A Cold Email That Worked

I, like you, receive cold emails all the time; most of them I delete and I get on with my day, slightly annoyed that I even had to deal with it in the first place.

But, I got one that immediately felt authentic, genuine, and it got me to not only read the entire thing but we managed to connect and setup a call! In fact, we were able to connect early this morning:

I had a wonderful chat with Charlotte Zhao of avid.fm and, after getting her permission, I wanted to share with you her email so you can model your own cold-ish email efforts — here it is:

Hey John,

I enjoyed your vid of a CEO of a VC-backed company and I thought I'd take a chance & reach out! I'm trying to make online course creation less of a pain through audio learning. Nothing to sell, but want to make sure that we're building a product that actually helps.

I've spoken to a few creators, but not vloggers, and I'm having a hard time understanding their experience. You've been successful at it for a while, would you have time in the next couple of weeks to chat?

Thank you and I hope this message wasn't a bother for you since you must be working hard at it building your empire!


A few things that I appreciated:

  1. Her first line makes it crystal-clear that she's done her "homework" on me and feels personalized, even though anyone could find this information out there (they usually don't spend any time at all) — hits me hard, upfront.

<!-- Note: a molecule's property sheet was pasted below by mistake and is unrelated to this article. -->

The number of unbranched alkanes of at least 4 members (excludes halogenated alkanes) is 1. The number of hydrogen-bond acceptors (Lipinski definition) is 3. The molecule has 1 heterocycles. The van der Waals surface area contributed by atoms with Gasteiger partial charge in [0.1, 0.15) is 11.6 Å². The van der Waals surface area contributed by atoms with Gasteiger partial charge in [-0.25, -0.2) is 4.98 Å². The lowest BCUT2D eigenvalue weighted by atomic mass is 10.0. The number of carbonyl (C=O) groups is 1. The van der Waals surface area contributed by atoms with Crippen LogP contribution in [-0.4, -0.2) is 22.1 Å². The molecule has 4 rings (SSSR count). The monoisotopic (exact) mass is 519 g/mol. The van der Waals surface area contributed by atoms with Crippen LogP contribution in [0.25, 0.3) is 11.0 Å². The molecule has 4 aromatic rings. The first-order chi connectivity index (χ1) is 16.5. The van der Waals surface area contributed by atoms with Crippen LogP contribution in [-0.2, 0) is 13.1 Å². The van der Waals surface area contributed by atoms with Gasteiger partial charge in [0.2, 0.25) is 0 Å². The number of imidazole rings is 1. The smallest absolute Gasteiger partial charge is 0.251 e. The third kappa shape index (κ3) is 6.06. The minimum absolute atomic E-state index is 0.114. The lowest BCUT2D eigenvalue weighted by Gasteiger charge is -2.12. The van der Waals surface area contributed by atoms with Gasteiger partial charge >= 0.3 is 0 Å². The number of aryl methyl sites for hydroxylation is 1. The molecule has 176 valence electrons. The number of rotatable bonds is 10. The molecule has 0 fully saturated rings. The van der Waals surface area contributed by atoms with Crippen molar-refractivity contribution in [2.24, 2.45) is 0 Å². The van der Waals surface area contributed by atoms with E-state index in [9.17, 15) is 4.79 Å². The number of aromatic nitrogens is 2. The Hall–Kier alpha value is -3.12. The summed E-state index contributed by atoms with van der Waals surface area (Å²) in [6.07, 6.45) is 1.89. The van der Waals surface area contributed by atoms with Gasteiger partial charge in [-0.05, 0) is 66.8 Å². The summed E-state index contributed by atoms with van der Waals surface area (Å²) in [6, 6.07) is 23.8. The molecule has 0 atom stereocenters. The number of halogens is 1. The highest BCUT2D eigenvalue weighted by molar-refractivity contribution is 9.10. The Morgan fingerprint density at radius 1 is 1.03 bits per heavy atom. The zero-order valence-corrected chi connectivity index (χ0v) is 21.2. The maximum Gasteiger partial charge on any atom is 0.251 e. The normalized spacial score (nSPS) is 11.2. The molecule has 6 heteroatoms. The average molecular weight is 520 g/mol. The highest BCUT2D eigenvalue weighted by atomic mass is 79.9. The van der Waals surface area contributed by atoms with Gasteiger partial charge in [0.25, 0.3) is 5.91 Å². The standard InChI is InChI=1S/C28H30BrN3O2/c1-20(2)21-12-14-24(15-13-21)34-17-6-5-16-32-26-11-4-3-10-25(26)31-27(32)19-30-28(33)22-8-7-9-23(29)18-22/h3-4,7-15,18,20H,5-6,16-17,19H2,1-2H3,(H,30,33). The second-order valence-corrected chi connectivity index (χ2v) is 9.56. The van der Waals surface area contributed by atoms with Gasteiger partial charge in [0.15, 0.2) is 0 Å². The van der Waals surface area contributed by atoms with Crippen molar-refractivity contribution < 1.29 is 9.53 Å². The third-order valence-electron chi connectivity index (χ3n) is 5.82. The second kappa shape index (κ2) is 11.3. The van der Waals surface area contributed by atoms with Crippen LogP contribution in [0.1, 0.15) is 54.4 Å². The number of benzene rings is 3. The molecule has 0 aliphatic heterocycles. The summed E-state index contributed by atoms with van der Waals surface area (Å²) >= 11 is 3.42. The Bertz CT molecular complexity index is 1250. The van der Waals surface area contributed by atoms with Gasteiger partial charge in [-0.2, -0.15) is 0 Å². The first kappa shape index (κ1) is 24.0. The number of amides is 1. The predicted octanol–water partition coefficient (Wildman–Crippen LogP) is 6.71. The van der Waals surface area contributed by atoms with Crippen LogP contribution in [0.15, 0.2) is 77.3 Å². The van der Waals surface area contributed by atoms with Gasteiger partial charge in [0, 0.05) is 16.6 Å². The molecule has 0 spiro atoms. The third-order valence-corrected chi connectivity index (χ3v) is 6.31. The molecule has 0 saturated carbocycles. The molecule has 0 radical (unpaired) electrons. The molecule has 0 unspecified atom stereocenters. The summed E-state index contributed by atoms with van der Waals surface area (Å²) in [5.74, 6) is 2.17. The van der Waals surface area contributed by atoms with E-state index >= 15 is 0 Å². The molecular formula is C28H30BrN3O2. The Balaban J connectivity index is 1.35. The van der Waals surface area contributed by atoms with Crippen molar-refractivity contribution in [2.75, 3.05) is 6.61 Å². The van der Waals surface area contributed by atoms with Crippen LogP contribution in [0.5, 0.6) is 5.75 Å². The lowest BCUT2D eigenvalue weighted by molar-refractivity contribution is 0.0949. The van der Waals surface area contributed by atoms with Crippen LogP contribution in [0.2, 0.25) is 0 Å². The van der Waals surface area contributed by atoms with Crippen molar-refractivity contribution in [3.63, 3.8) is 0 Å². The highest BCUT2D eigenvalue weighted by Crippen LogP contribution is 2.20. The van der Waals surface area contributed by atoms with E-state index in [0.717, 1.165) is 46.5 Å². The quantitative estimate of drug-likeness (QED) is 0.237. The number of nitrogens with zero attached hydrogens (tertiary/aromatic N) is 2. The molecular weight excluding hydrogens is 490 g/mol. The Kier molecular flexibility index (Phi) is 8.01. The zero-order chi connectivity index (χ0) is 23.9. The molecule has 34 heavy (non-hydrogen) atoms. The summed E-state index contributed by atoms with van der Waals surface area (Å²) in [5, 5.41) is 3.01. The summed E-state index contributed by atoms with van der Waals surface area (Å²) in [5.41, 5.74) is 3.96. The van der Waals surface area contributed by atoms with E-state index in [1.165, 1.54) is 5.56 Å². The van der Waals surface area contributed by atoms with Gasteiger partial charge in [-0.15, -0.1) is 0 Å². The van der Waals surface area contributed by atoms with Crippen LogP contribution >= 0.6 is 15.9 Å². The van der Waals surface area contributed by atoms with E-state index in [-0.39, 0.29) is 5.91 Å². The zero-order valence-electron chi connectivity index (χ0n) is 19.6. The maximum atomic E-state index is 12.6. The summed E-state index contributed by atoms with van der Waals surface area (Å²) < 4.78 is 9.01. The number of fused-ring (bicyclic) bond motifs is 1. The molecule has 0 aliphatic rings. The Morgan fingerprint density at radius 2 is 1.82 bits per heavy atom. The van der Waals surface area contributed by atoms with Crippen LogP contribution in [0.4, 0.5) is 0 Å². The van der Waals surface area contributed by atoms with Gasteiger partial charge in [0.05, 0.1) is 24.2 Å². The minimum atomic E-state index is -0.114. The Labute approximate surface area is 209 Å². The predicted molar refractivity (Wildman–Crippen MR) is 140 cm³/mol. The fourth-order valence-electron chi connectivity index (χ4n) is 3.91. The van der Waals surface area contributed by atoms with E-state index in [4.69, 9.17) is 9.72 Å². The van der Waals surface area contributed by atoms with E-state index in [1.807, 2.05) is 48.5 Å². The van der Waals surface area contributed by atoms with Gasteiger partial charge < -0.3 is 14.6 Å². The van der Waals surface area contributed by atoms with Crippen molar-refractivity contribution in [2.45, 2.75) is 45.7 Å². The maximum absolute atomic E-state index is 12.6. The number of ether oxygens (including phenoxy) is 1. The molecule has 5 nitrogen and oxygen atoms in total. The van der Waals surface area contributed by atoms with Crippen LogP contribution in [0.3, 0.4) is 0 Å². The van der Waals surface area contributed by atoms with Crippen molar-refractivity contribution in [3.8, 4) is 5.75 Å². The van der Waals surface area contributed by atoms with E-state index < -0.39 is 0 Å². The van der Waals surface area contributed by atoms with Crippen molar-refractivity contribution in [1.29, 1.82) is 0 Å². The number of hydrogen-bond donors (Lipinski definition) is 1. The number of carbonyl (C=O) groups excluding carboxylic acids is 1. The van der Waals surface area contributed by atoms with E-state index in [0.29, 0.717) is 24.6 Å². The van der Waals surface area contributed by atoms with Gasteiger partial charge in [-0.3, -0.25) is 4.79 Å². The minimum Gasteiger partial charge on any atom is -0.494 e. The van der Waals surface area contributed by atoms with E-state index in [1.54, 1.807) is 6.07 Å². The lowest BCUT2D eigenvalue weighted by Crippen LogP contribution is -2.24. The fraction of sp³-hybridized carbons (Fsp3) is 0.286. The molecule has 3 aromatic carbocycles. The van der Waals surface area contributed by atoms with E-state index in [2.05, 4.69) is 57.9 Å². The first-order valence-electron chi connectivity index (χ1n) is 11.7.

2. Her second sentence doesn't waste anytime getting to "the point" of her email, which I entirely appreciate. The third line about "not selling anything" is probably unnecessary, but, was acceptable and appreciated.
  3. She's shown that she's done some work and that she's generally curious about my process — she gives me an open invitation to engage in the "next few weeks" which I appreciate since my calendar is pretty full. This makes me feel a bit less pressured to turn-around a meeting that week or the next. Appreciate that!
  4. She ends it perfectly.

And, there was something really, really... "familiar" with her format, so-much so that I mentioned to her that it was not just effective, but, I'd like to share her process with my team and my community:

She immediately shared with me that she was borrowing heavily from @robfitz's material from "The Mom Test"! I knew I had seen it somewhere:

Here are the five key elements that Rob suggests you have:

  1. You're an entrepreneur trying to solve horrible problem X, usher in a wonderful vision Y, or fix stagnant industry Z. Don't mention your idea.
  2. Frame expectations by mentioning what stage you're at and, if it's true, that you don't have anything to sell.
  3. Show weakness and give them a chance to help by mentioning the specific problem that you're looking for answer on. This will also clarify that you're not a time waster.
  4. Put them on a pedestal by showing how much they, in particular, can help.
  5. Explicitly ask for help.

So, a huge high-five to Charlotte and Rob! Cold emailing isn't hard, but, it does take a bit of time to find your "angle" and "approach" and using Rob's suggested workflow really does work.

  1. 7

    Thank you John @8bit, for taking the time to not only chat with me, but also share the lesson here with the community! Glad it's helpful to many of you :)